rleuty@bizjournals.com / (415) 288-4939
Source: http://www.bizjournals.com/sanfranci...ml?t=printable
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  #242  
Old Posted Apr 19, 2008, 7:24 PM
WildCowboy WildCowboy is offline
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Thanks for the update...there were rumors that the Gladstone was shopping for space, but it wasn't clear why. Their building was built to allow them to expand from 300 employees at the time of the move to 500 eventually, so it seemed odd to me that they wanted external space already. Of course, Five Prime takes up one floor of Gladstone's building, but I thought things would have been planned so that they'd move out when Gladstone needed the space.

But this makes more sense...Gladstone partnerships with pharma/biotech companies that are more amenable to have separate space from the main group of researchers.
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  #243  
Old Posted Apr 20, 2008, 4:20 AM
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Originally Posted by peanut gallery View Post
The east end (next to Radiance) is done, but still fenced off. West of there it didn't look started yet, but I didn't look that closely.
FYI, this is what it looks like:


I agree with WildCowboy that they will probably open this section once the construction ends at Radiance I and the commercial building next door.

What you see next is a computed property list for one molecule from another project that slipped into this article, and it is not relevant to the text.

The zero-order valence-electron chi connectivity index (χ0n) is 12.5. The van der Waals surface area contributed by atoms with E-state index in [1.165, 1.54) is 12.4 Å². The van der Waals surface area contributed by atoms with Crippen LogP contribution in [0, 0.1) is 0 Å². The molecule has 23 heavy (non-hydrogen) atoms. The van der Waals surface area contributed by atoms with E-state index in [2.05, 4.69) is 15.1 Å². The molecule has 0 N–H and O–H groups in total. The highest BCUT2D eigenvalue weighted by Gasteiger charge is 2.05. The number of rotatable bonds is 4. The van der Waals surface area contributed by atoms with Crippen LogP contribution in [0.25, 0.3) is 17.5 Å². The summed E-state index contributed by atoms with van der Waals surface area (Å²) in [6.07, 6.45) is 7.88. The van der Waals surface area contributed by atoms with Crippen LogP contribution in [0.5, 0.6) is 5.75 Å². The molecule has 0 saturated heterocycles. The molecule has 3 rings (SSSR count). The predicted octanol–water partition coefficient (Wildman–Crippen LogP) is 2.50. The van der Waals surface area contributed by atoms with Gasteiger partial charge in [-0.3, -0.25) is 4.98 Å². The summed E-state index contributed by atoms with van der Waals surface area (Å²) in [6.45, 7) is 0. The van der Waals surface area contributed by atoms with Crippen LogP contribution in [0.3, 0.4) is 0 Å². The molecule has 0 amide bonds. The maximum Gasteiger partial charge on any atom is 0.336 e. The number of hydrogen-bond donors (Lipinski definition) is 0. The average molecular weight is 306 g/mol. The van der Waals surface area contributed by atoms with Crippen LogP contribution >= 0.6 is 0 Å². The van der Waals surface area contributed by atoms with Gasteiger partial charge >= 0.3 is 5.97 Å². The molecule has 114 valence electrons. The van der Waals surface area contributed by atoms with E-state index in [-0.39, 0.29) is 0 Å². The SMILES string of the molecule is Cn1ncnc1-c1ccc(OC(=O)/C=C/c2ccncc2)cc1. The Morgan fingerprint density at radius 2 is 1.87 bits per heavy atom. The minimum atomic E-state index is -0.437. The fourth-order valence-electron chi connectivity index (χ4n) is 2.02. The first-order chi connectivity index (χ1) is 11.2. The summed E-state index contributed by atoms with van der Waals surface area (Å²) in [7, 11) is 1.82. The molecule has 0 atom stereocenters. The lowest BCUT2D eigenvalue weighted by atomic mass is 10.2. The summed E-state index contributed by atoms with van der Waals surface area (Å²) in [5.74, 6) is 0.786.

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  #244  
Old Posted Apr 20, 2008, 4:38 AM
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^^^That's PURTY. Do you see that when you drive down Third St.?
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  #245  
Old Posted Apr 20, 2008, 5:07 AM
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I don't think so. I think only that first block next to Terry Francois Blvd. (the vantage point from which this was taken) is done. WildCowboy would know for sure.
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  #246  
Old Posted Apr 20, 2008, 5:20 AM
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I think it looks nice. Has any progress been made on radiance two? i.e have there been any workers on site lately?
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  #247  
Old Posted Apr 20, 2008, 8:00 AM
WildCowboy WildCowboy is offline
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Nice shot...thanks for the vantage point. That park has literally been ready for use for years now, but it's remained fenced off. Guess they think it's worth it to save the expense of patrolling and doing maintenance on it rather than opening it up. That has to change as soon as people start moving in right across the street.